Resuscitation at birth associated with low IQ score.

May 15, 2009

Infants resuscitated at birth are likelier to have lower IQ scores in childhood.

Infants who undergo resuscitation at birth are more likely to have a low IQ score later in childhood than those who do not, and resuscitated infants with asymptomatic encephalopathy account for a greater proportion of affected adults than those with encephalopathy, according to a study published online April 21 in The Lancet.

David E. Odd, MD, of the University of Bristol in the United Kingdom, and colleagues conducted a study of 11,482 infants, of whom 10,609 formed the reference group who did not have symptoms of encephalopathy, did not undergo resuscitation, and did not require further neonatal care; 815 who were resuscitated but were also asymptomatic for encephalopathy and needed no further neonatal care; and 58 who were resuscitated and also received neonatal care for encephalopathy.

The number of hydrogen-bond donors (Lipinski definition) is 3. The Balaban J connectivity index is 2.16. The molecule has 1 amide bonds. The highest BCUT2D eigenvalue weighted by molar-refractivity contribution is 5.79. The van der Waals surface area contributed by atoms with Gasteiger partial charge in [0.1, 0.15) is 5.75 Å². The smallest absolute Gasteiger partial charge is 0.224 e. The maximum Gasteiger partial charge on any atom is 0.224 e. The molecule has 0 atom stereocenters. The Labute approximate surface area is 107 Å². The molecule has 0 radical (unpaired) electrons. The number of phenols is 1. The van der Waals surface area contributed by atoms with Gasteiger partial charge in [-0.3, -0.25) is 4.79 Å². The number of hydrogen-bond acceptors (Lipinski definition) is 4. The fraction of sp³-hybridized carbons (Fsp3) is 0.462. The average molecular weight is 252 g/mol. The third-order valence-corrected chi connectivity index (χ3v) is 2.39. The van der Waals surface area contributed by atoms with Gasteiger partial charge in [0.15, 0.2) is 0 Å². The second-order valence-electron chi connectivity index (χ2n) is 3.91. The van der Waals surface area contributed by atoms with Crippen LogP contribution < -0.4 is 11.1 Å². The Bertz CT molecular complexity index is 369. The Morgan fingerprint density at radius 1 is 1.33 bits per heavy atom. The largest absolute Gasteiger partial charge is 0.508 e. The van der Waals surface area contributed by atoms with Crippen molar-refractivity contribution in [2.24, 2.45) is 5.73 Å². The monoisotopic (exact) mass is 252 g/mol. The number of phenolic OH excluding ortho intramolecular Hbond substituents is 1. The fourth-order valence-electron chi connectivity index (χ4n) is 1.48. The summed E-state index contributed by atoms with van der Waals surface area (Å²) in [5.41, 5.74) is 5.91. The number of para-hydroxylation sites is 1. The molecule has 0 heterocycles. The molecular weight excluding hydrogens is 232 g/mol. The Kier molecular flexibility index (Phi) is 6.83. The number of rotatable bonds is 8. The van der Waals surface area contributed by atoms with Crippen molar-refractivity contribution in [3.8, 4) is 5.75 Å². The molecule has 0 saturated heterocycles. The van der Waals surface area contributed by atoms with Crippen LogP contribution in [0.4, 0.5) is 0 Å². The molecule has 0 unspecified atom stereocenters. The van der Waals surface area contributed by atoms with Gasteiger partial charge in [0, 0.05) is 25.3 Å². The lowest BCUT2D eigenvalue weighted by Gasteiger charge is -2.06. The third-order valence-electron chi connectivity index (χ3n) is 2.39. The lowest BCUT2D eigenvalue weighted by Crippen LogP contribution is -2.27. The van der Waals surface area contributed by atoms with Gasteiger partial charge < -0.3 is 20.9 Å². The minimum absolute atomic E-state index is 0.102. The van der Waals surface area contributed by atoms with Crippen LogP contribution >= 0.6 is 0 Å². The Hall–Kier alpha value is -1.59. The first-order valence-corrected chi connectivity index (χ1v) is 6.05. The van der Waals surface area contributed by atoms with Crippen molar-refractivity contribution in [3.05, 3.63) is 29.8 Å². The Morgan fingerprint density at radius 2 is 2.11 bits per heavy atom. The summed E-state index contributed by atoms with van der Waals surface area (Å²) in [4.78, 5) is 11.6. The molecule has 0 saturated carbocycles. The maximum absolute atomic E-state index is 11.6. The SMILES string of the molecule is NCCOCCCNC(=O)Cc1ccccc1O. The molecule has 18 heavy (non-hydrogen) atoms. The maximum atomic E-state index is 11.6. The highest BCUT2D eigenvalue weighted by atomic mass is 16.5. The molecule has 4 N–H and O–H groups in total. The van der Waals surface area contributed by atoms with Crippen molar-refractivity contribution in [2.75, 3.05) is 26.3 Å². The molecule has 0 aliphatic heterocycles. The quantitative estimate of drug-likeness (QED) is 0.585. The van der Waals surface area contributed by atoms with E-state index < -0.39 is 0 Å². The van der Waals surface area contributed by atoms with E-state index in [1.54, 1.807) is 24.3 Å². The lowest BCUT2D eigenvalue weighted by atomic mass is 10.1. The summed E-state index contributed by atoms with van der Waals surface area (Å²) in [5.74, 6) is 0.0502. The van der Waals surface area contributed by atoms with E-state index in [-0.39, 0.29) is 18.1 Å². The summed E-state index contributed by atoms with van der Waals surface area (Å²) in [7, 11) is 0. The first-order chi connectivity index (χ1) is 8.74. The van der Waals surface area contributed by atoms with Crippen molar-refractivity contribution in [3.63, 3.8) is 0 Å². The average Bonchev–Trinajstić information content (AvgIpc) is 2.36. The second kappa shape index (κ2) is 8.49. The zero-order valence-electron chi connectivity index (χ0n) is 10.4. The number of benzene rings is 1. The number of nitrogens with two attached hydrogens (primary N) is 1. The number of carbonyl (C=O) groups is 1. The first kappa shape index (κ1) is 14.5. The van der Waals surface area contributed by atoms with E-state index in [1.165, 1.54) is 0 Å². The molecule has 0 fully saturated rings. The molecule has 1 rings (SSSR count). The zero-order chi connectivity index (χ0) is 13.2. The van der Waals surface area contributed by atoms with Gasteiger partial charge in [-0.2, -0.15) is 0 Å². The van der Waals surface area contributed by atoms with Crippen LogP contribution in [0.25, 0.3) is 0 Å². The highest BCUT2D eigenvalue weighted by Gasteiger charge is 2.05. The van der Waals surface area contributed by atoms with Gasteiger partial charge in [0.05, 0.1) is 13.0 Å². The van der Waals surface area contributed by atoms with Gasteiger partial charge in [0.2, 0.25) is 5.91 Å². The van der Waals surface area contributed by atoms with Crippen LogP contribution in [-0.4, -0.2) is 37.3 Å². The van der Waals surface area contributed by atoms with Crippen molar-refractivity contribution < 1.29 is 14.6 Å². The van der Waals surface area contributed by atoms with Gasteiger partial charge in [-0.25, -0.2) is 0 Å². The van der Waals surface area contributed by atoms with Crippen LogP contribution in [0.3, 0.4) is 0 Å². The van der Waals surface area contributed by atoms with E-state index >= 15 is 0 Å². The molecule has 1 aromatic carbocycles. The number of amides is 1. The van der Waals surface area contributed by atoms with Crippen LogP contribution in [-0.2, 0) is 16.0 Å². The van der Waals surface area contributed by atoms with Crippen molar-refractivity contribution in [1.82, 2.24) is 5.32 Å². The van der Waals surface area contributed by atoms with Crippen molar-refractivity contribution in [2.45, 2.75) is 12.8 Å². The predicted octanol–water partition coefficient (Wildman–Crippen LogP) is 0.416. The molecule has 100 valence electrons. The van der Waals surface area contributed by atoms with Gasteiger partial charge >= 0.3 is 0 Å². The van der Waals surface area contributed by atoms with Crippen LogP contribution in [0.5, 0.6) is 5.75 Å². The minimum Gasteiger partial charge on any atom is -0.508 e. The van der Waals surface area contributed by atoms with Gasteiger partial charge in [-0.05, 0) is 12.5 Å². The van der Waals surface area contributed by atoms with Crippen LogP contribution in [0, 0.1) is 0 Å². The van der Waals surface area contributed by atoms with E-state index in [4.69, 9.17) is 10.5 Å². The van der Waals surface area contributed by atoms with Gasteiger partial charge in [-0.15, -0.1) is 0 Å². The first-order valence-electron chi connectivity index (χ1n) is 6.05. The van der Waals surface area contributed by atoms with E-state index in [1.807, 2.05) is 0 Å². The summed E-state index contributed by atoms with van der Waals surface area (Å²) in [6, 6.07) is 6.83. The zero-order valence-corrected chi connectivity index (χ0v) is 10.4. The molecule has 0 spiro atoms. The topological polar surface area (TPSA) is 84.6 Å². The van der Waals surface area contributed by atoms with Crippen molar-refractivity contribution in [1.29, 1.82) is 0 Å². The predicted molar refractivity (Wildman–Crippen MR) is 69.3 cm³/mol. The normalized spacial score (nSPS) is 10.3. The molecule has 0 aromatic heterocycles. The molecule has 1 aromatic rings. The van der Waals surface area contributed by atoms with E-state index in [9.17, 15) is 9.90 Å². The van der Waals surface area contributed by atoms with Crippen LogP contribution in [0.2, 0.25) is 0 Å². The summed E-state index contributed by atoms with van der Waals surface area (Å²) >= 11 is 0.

Resuscitation was positively associated with an increased risk of low IQ score at the age of 8 years; while being asymptomatic for encephalopathy contributed 3.4% to the population attributable risk fraction of a low IQ score, and encephalopathy added 1.2% to the risk, the investigators found.

"These findings are consistent with a cerebral injury of sufficient severity to delay respiration, but insufficient to cause obvious symptoms of encephalopathy," the authors write. "Our results support the idea of a continuum of reproductive casualty.

Odd DE, Lewis G, Whitelaw A, et al. Resuscitation at birth and cognition at 8 years of age: a cohort study. The Lancet, Early Online Publication, 21 April 2009doi:10.1016/S0140-6736(09)60244-0.